On the move, astonishingly, despite a heavy right foot and twisting country lanes, we achieved 23mpg, one more mpg than the quoted Combined figure, which I'd never done before in my life; last time I drove the 5.0-litre supercharged V8 in a Range Rover, six years ago, I was lucky to see 16mpg.
Inside, the SVO touches are surprisingly subtle, but when you get back in a “bog-standard” Range Rover, you notice the difference. Much of the black plastic around dials and switches in the standard model is replaced by knurled aluminium in the SVAutobiography. And you get quilted leather seats in a new choice of colours, with dual-tone inserts. Our test car seats were red and black, with the red picked up on the steering-wheel paddles and a circle round the rotary gearshift. They are pleasing design touches. The higher trim also gives you no-cost options of 10-inch entertainment touchscreens in the seat headrests, head-up display for the driver and electrically deployable towbar.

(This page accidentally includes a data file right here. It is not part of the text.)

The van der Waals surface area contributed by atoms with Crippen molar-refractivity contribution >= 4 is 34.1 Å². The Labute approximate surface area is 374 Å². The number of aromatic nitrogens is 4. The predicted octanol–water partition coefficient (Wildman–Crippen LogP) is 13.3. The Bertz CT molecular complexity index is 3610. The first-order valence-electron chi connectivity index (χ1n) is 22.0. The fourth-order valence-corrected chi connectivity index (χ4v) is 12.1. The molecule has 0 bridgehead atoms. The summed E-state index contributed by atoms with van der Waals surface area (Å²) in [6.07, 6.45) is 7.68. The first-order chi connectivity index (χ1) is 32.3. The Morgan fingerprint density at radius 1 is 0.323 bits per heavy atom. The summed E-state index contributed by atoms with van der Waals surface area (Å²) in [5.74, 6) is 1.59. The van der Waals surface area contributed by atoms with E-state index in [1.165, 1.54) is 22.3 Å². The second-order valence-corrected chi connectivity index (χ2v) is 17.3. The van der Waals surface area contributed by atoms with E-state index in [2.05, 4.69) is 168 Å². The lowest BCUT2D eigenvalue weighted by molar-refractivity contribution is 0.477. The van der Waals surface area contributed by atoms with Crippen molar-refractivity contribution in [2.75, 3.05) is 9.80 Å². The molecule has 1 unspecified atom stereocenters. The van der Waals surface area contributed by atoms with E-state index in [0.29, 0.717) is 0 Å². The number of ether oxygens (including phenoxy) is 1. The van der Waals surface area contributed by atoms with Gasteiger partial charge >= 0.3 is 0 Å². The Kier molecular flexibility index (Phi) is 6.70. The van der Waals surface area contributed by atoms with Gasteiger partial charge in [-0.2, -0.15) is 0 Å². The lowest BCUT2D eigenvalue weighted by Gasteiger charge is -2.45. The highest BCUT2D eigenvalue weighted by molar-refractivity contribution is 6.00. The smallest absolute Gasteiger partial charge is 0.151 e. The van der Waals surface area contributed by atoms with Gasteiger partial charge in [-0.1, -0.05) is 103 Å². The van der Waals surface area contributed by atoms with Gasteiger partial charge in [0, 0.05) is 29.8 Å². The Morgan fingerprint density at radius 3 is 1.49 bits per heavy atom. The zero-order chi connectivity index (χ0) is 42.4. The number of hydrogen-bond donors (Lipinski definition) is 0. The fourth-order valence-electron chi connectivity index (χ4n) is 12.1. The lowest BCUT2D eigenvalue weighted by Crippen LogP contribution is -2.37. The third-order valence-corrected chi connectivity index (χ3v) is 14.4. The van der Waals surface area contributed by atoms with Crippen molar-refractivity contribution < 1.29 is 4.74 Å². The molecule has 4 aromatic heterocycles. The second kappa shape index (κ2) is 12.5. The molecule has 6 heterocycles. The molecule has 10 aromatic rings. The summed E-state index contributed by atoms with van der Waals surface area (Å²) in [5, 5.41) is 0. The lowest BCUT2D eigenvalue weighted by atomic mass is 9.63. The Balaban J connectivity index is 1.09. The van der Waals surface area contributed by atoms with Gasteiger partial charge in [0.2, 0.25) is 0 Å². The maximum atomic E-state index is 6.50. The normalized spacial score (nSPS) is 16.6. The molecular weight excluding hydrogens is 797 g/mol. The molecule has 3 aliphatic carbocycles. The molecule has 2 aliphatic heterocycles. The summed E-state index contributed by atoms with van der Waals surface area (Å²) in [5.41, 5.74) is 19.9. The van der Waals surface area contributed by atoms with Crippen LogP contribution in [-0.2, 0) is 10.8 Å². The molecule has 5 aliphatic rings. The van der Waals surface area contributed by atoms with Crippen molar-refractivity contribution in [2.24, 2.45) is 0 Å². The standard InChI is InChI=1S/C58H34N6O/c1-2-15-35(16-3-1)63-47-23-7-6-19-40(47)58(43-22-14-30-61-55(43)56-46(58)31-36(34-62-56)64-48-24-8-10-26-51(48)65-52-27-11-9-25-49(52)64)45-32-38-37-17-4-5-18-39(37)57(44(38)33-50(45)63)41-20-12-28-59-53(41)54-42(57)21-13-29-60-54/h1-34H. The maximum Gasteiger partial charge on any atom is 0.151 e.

Should you choose to do some serious off-roading, it’s still among the very best, but this model is a glorious statement of 21st-century glamour and luxury, for drifting through the Cotswolds or across the Continent.
Price as tested: £132,800